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I fully stripped the stained glass window shown in a previous post. I haven't stained it yet, though, because I didn't want to be distracted with painting or work, and I want to try to get a decent color match with my stairway. I ended up putting multiple coats of zip strip on it and scrubbing it down with 000stainless steel dipped in lacquer thinner. One day I will have to take the plunge and stain it, but I am afraid that there is paint in the pores that will end up making the wood blotchy. Also, the casing is oak, the window sash is pine (probably originally grained) and the cove moulding that bridges the two is a different, darker oak than the casing. I know that they will all take the stain differently, so I am thinking through how to proceed, given that I don't really have a good test area to practice on. I would appreciate any and all

advice.

Views: 124

Comment by BenningtonColonial on August 31, 2010 at 4:10pm
I wonder why they would use oak for the trim and then paint it?
Comment by Phil on August 31, 2010 at 4:32pm
Actually it was originally shellac. Then it was painted over in the 1950s with a white lead paint, then again with latex in the 1990s. If you look at back a couple of posts ago on this blog, you will see a photo where I heat gunned it down to the shellac in one place. Paint removal was not so clean on the curved part of the profile, though, so I had to switch to chemical stripper.
Comment by BenningtonColonial on August 31, 2010 at 8:48pm
Was the old shellac coat as thin as it appears in the photo? That's unfortunate, if true; it made your job twice as difficult.
Comment by Phil on August 31, 2010 at 9:35pm
I don't have enough experience with shellac to know typical thickness. What I found most annoying was white the spackling and fillers used to fill cracks and gaps during one or both paint jobs. That is white but doesn't come off with the stripper. Some I dug out, but fearing damage, I have ceased that and will probably just use a little paint brush to darken that after regular staining.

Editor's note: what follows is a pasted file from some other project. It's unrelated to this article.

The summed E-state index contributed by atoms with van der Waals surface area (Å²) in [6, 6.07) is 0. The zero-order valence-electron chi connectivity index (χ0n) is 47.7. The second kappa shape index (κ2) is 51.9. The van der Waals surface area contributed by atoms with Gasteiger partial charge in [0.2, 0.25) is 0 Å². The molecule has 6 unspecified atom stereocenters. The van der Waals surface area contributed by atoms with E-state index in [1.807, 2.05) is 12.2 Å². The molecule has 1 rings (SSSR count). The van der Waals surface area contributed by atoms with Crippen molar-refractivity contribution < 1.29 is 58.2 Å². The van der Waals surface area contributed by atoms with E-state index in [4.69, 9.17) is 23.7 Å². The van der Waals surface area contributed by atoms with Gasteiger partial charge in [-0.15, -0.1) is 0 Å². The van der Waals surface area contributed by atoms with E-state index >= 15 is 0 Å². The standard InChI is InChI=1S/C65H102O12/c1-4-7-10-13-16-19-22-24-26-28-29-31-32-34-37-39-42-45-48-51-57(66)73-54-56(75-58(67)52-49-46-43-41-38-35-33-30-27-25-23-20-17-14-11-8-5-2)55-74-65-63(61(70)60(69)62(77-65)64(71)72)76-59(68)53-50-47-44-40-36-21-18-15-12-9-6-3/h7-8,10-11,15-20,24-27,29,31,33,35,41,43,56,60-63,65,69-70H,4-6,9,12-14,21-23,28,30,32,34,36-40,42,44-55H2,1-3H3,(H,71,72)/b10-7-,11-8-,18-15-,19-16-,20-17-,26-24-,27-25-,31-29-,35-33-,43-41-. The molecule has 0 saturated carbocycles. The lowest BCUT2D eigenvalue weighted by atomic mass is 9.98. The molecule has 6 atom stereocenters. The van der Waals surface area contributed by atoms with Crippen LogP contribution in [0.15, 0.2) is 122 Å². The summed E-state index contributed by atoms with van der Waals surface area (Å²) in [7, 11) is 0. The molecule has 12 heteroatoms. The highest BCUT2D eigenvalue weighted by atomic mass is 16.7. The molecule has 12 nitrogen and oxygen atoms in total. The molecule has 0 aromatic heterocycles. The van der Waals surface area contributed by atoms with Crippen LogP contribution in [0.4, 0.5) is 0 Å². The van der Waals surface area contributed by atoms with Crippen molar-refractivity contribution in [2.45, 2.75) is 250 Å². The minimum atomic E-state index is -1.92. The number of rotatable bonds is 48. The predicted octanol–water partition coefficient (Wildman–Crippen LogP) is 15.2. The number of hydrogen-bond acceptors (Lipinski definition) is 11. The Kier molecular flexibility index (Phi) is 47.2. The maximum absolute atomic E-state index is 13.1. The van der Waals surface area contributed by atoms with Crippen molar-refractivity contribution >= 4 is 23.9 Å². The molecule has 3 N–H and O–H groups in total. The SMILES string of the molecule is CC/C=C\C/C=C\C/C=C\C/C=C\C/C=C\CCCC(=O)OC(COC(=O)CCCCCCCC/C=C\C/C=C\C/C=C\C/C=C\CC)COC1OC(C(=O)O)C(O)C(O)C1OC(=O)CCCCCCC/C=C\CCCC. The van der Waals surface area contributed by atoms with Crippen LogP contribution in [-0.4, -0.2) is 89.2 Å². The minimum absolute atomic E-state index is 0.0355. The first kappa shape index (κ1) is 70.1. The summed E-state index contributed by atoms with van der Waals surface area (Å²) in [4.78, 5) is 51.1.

Comment by BenningtonColonial on August 31, 2010 at 9:52pm
Yup. When the PO painted my daughter's room, they used white caulk to fill all of the imperfections. I spent hours with dental picks trying to get as much out as possible. It was originally shellacked, but between the finish being so thin and water damage from a leaky roof sometime in the past, it was very difficult to get the paint off cleanly. To make matters worse, there was only one coat of latex paint so that once loosened from the shellac, it was like gold leaf--it clung to everything with which it made contact. I was never so glad to be done with that stupid trim... BTW, love the stained glass, too. Very unique design.
Comment by Karan Andrea on September 12, 2010 at 12:07pm
Gorgeous window, and great stripping job! I had an oak front door that had been painted a lovely shade of green that is reserved for street signs in the real world.... I stripped it to it's natural wood and urethaned it. But before I could get to the urethane, I had to get all that green paint out of the large grain 'pores' in the oak. I used a dental tool and a brass brush (kind of looks like a toothbrush) to lift the tiny particles of paint out of the pores.
A couple things that are difficult to keep in perspective when you are doing work on this detailed level... first, no one ever going to inspect the window casing in as close detail as you do when you are working on it. Second, those little bits of paint, and the differences in woods are going to blend together when you stain it.
You are correct that the pine and oak will take stain differently. There are a few things you can do to get them to blend nicely. First, there is a stain 'primer' that is available for use on pine. It makes the pine absorb the stain more evenly. I've never used it myself, but I do know it's available. Since the pine is going to be side by side with the oak, it would be wise to use it in this application. Next, even though you don't have any actual test wood, you can get scraps of pine and oak from either a lumber supply or home store and experiment with the number of coats of stain that each type of wood requires to get a nicely blended look.
Keep in mind that the two woods are completely different grain types and have different underlying coloration, so the best you can hope for is a BLEND of the two woods. Again, no one will really notice as long as the woods blend and appear to have the same color stain applied to both.
Even if you do end up with little flecks of white in the final finish, again, no one is going to notice, and over time you won't either. As you strip and finish, you are sweating the details so that the 'big picture' looks great. From your photos, I think you are in good shape on the details and now you can start to be concerned about the big picture. Good luck!!!!

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